Sleeping mats come in all shapes and sizes, from standard rectangles to more mummy-shaped designs, and a range of lengths, so it's worth considering what suits you best in terms of comfort vs weight and packability. Another key decision-point when buying a sleeping mat – in addition to weight and packability – will be the R-Value. This essentially gives an easy indication of how well a mat will insulate you from the ground, with a higher R-Value giving more protection and thus being a better bet for winter adventures. 

Yellowstone Insulated Foam Mat

The Yellowstone Insulated Foam Mat is a foam version 

(Image credit: Yellowstone)

For many, a crucial consideration will be durability – if you're of a slightly hamfisted persuasion, or are travelling with others that are – then the very latest in inflatable mats may not be the best choice as they can puncture easily. Cheaper closed cell foam mats are a great starting point as they're impervious to cuts, crampon stomps or misplaced camping knives. However, the better inflatable sleeping mats (such as the Sea To Summit Ether Light XT Extreme sleeping mat) tend to have higher R-Values – essential for cold conditions – and many use ingenious tactics to save weight, such as using the stuff sack as a pump.

The simple fact is that if you're hiking or trekking from place to place or to a more remote campsite/wild camp, carrying your sleeping gear with you, the sleeping mat is your go-to – light, warm, relatively comfortable and as packable as you need it to be. These truly are beds you won't mind carrying on your back all day. Head to our best sleeping mat guide for more info and recommendations.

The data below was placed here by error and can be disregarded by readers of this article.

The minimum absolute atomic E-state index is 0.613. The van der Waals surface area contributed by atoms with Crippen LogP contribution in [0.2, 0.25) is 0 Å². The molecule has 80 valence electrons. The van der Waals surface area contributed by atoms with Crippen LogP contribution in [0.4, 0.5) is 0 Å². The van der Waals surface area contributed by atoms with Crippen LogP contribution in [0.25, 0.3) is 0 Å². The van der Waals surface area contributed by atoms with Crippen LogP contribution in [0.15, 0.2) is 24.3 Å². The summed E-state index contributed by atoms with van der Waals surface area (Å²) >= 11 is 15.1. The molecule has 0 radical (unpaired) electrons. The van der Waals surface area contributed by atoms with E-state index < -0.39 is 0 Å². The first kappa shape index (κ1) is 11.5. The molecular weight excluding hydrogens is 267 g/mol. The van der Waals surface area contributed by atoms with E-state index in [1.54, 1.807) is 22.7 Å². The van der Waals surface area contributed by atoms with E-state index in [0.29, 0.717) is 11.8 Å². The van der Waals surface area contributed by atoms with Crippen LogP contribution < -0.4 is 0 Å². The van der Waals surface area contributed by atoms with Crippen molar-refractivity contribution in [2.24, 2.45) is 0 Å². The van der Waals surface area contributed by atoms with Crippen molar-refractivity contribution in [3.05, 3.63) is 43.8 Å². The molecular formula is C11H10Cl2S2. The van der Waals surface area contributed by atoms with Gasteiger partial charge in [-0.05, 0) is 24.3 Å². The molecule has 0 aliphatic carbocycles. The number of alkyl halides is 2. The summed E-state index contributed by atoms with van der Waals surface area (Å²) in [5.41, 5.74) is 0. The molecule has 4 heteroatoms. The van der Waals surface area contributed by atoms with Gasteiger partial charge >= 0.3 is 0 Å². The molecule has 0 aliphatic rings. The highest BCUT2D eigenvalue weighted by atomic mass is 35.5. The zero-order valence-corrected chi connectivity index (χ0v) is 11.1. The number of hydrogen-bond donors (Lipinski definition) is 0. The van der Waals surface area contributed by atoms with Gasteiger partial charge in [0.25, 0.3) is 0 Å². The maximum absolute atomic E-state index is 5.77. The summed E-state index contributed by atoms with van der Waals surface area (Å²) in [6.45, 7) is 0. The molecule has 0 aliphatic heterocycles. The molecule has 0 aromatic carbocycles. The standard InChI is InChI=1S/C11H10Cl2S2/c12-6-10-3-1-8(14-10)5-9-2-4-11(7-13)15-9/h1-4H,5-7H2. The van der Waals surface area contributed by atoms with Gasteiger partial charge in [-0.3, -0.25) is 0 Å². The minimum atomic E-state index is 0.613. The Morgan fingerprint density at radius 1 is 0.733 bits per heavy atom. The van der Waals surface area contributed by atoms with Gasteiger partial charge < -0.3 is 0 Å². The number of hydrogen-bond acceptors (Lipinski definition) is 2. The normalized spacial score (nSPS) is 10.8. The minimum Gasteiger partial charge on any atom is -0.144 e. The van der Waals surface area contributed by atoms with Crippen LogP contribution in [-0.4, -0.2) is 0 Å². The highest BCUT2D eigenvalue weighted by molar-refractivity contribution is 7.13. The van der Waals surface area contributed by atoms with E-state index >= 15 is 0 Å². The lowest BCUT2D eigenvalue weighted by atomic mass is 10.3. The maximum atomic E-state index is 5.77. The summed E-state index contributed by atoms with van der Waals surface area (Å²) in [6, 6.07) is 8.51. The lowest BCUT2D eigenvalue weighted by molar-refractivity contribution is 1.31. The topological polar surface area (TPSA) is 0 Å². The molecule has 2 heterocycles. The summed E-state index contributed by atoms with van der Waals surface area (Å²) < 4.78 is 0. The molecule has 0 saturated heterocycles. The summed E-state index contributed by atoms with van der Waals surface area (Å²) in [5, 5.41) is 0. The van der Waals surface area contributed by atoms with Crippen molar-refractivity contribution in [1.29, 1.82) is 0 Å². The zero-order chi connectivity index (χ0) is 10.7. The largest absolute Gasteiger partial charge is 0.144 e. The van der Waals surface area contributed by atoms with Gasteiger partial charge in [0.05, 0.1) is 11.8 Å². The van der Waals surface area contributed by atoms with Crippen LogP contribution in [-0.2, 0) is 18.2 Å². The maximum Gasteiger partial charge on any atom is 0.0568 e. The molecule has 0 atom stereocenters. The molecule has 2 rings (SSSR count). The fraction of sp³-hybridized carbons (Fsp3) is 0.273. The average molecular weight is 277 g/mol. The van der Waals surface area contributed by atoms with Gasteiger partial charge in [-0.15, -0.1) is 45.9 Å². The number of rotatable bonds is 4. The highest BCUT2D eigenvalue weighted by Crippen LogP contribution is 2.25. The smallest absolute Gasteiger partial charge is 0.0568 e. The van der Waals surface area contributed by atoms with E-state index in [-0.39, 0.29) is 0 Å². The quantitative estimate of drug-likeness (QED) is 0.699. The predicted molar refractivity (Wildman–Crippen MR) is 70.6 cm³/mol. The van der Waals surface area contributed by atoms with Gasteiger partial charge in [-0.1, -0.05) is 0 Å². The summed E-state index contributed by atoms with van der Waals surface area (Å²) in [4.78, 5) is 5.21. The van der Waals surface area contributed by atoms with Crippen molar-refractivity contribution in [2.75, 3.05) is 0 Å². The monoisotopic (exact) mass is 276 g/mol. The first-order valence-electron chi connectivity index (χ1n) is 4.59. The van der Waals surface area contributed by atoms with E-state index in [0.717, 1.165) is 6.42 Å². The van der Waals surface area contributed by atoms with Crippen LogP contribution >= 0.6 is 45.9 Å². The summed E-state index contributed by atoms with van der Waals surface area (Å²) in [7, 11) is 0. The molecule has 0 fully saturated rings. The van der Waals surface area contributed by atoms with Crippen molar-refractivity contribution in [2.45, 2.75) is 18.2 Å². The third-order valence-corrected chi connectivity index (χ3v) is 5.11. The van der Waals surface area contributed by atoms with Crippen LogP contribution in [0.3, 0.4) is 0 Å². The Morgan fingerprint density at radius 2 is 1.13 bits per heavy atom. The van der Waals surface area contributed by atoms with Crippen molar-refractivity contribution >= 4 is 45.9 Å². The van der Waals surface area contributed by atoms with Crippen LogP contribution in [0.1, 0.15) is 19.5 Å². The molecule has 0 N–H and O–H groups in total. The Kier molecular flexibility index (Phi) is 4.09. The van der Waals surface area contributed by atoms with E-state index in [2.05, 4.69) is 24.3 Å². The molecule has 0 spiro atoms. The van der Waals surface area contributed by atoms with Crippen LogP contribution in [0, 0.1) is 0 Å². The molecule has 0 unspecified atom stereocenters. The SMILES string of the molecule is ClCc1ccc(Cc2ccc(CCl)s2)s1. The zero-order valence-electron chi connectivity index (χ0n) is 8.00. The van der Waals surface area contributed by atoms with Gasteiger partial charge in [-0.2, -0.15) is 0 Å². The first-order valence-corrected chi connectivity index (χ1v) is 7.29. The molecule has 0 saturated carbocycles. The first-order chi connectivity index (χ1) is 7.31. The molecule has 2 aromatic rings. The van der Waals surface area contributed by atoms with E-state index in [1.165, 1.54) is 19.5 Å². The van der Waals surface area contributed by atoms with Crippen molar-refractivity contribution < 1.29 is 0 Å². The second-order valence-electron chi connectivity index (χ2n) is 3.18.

When should you pack a camp bed?

Pros: Sturdy, reliable sleeping platform 

Cons: Heavier than a camping mat, bulky to transport

The camp bed has had something of a resurgence, thanks to improved materials and clever designs. The basic camp bed is a lightweight metal frame with fabric stretched across it, making a relatively comfortable, raised sleeping area. Quick to put up, sturdy and relatively lightweight, the camp bed is the professional travellers choice where carry weight isn't the primary concern. Another core benefit of the camping bed is it's standalone nature – no pumps to lose, forget or break, and very little possibility of damage in transit makes them ideal for more far-flung and rugged escapades.

Helinox Max Cot camping bed

Helinox Max Cot camping bed

(Image credit: Helinox)

As with the airbed, the raised camp bed is much easier to get in and out of, as well as being well above the tent floor – useful for avoiding insect and reptile life in more tropical climes, and better for warmth when temperatures tumble. Unlike the inflatable mattress too, there's storage space underneath the legs of a camp bed, making it an effective use of space – even if you do inevitably need a taller style of tent to provide enough headroom. 

Expeditions and base camps are a favourite environment for the camp bed, but car campers and family holidays also gravitate towards camp beds due to their durability and almost-unlimited lifespan. Lower-profile versions can weigh in at just over a kilo, making them a great portability midpoint between airbeds and sleeping mats. 

Airbeds vs camp beds vs sleep mats: the bottom line

In summary, the airbed vs camp bed vs sleep mat debate rests firmly on personal choice, and where you plan to use them. While buying the best you can is always a top tip for outdoor gear, it's especially important for all three of these categories – high quality versions will last for years, and in the case of camp beds for decades. Choose wisely, and sleep well!

Mark Mayne

Mark Mayne has been covering tech, gadgets and outdoor innovation for longer than he can remember. A keen climber, mountaineer and scuba diver, he is also a dedicated weather enthusiast and flapjack consumption expert.